Are you ready for some whale counting? Volunteers welcome for annual Hawaii humpback whale Ocean Count.
Imagine spending a morning in the Islands watching humpback whales breach and spout as they migrate through the warm Hawaiian waters, all the while helping marine scientists study the habits of our largest annual visitors.
These are just two of the benefits of volunteering for the Hawaiian Islands Humpback Whale National Marine Sanctuary Ocean Count, an annual shore-based census where hundreds of statewide volunteers record the activity of the humpback whales, noting behaviors such as pectoral slaps, spouting and breaches. The counts are held once a month in January, February and March.
This year’s first Ocean Count event will be from 8 a.m. to noon on Sat., Jan. 25 at multiple shoreline sites on Oahu, the Big Island and Kauai. Subsequent Ocean Count sessions will be conducted between the same hours on Sat., Feb. 22, and on Sat., March 29. Interested volunteers are invited to register with the sanctuary to choose an island and site, and become an official whale counter.
“The data collected, though, isn’t as important as the amount of awareness we spread, which is the main goal,” says Jordan Ching, the project manager of this year’s Sanctuary Ocean Count. “We want people to be aware of humpback whales and the work we’re doing.”
The sanctuary’s Ocean Count program began in 1996 with just 150 volunteers at various sites on Oahu, counting whales. Today, more than 2,000 volunteers turn up at each event at 63 sites on Oahu, Hawaii Island and Kauai to watch these majestic mammals. Between late September to early May, humpback whales migrate from the North Pacific to Hawaii’s warm, shallow waters to mate, calve and nurse their young. About 12,000 whales migrate to the Islands every year. The peak months of humpback whale activity in Hawaii is between January and March.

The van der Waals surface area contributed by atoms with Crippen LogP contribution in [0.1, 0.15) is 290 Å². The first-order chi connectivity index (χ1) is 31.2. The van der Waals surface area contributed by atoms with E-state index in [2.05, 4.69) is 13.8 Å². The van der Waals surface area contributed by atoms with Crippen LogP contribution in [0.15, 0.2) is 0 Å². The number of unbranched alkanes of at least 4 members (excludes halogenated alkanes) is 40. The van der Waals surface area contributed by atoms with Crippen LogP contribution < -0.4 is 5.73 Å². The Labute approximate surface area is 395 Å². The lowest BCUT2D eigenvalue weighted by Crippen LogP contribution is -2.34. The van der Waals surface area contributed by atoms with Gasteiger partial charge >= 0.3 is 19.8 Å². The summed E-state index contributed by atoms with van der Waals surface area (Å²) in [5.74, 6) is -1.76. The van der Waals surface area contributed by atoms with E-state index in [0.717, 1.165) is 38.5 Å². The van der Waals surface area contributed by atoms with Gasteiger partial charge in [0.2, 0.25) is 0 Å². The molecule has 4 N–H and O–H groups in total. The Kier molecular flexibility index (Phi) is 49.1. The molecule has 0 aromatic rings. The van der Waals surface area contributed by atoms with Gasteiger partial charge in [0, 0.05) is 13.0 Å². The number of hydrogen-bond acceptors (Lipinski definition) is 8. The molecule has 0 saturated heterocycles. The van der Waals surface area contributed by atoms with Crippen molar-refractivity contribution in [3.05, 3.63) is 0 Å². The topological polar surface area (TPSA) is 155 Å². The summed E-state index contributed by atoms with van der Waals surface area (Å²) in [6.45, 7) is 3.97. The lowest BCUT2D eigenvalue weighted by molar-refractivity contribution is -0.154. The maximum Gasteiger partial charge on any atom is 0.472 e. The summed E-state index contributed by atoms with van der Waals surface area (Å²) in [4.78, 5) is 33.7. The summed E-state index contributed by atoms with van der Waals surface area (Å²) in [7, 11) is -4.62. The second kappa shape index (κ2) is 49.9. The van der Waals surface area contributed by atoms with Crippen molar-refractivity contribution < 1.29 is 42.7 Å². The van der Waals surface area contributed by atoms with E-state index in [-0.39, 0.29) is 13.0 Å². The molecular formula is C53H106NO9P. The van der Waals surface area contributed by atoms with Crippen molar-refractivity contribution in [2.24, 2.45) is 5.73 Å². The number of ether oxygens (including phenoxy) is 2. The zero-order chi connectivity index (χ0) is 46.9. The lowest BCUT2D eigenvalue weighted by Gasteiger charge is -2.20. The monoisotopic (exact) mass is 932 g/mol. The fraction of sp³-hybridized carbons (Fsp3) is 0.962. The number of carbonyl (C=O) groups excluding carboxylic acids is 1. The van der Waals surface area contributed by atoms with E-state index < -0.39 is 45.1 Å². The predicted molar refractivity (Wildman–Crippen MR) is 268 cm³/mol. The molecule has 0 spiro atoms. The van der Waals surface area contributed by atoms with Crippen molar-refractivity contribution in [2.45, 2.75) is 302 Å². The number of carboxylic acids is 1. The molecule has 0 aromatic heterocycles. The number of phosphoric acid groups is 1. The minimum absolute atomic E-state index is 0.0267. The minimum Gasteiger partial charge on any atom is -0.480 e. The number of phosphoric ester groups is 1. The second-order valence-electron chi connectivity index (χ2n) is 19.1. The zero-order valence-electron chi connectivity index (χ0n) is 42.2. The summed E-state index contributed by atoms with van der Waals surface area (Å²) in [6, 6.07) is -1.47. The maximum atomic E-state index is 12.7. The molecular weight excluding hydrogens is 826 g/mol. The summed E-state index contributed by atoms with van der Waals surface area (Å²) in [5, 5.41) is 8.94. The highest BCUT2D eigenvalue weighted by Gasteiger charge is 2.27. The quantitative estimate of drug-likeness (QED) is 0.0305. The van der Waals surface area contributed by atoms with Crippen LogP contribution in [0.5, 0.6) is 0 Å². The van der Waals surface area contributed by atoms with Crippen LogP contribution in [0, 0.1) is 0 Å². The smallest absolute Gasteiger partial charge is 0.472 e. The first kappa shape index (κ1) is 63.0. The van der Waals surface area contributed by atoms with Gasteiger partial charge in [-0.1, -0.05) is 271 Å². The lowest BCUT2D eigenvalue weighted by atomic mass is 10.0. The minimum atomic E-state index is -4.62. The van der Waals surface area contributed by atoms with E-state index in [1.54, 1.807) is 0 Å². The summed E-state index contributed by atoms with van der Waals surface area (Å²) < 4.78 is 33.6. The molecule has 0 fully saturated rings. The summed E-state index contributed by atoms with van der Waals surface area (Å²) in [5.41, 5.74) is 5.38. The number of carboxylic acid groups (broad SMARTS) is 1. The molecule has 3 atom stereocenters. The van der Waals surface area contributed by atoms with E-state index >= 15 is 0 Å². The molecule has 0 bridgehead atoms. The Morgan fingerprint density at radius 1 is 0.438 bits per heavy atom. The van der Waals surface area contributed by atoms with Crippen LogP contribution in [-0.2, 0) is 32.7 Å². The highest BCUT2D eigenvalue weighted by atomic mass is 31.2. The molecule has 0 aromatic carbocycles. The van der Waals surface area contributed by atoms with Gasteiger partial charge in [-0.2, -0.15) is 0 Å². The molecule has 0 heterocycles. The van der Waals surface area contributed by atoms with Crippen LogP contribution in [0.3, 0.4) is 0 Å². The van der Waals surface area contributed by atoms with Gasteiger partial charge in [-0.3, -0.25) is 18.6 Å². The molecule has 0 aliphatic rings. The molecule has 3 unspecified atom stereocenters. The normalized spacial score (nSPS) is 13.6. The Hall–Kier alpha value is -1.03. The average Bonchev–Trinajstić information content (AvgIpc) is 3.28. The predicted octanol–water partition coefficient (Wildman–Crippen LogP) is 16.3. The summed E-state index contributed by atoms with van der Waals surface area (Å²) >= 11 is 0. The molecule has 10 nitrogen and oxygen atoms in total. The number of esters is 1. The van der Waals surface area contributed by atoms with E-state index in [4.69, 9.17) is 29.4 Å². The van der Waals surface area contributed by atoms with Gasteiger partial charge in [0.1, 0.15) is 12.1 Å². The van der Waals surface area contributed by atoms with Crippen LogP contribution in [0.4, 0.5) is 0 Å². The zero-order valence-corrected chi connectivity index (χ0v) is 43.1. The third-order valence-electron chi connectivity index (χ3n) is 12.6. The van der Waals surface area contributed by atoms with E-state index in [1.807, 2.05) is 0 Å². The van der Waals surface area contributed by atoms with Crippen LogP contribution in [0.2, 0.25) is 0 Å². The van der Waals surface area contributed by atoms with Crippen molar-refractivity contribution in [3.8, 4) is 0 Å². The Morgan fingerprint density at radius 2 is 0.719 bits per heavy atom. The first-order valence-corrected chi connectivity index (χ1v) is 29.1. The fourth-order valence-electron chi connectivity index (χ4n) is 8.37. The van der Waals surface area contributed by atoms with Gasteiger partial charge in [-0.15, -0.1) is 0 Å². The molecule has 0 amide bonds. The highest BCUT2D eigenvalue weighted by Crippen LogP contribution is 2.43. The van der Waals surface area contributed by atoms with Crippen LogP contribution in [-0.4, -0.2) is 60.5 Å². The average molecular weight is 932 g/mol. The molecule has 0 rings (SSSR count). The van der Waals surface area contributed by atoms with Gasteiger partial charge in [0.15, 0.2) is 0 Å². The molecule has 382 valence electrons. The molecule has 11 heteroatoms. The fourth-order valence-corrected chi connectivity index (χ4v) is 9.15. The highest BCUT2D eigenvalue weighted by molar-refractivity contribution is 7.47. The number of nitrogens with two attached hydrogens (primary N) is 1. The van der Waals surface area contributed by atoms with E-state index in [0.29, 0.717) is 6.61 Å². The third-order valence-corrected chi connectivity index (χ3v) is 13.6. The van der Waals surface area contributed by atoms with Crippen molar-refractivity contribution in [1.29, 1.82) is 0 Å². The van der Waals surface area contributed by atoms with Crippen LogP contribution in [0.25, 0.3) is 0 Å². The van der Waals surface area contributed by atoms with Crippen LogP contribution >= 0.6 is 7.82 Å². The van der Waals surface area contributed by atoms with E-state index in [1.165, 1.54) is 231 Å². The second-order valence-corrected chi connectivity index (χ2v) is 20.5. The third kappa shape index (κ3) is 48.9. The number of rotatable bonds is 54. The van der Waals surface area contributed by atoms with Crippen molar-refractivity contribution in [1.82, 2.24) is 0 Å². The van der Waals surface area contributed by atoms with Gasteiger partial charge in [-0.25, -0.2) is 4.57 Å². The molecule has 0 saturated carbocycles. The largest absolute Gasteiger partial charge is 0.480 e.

Hawaii’s 2013-14 humpback whale watching season began in early October with the confirmed sighting of a whale off South Maui’s Molokini Islet.
Volunteers will be tasked with counting the number of humpback whales spotted during the four-hour sessions. They’ll also record whale behavior. On average, humpback surface to breathe every 10 to 15 minutes, but can remain submerged for as long as 45 minutes. Calves must rise to the surface every three to five minutes. For an NOAA primer on various whale behaviors, click here.
Managed by the National Oceanic and Atmospheric Administration (NOAA), the Hawaiian Islands Humpback Whale National Marine Sanctuary lies within the shallow (less than 600 feet), warm waters surrounding the main Hawaiian Islands and constitutes one of the world’s most important humpback whale habitats.
Hawaii is the only state in the nation where humpback whales mate, calve, and nurse their young in offshore waters. According to NOAA, humpbacks are drawn to Hawaii’s warm waters, underwater visibility, variety of ocean depths, and the lack of natural predators. Mothers can be seen breaching alongside their calves and males can be seen competing with one another for females in fierce head-to-head battles.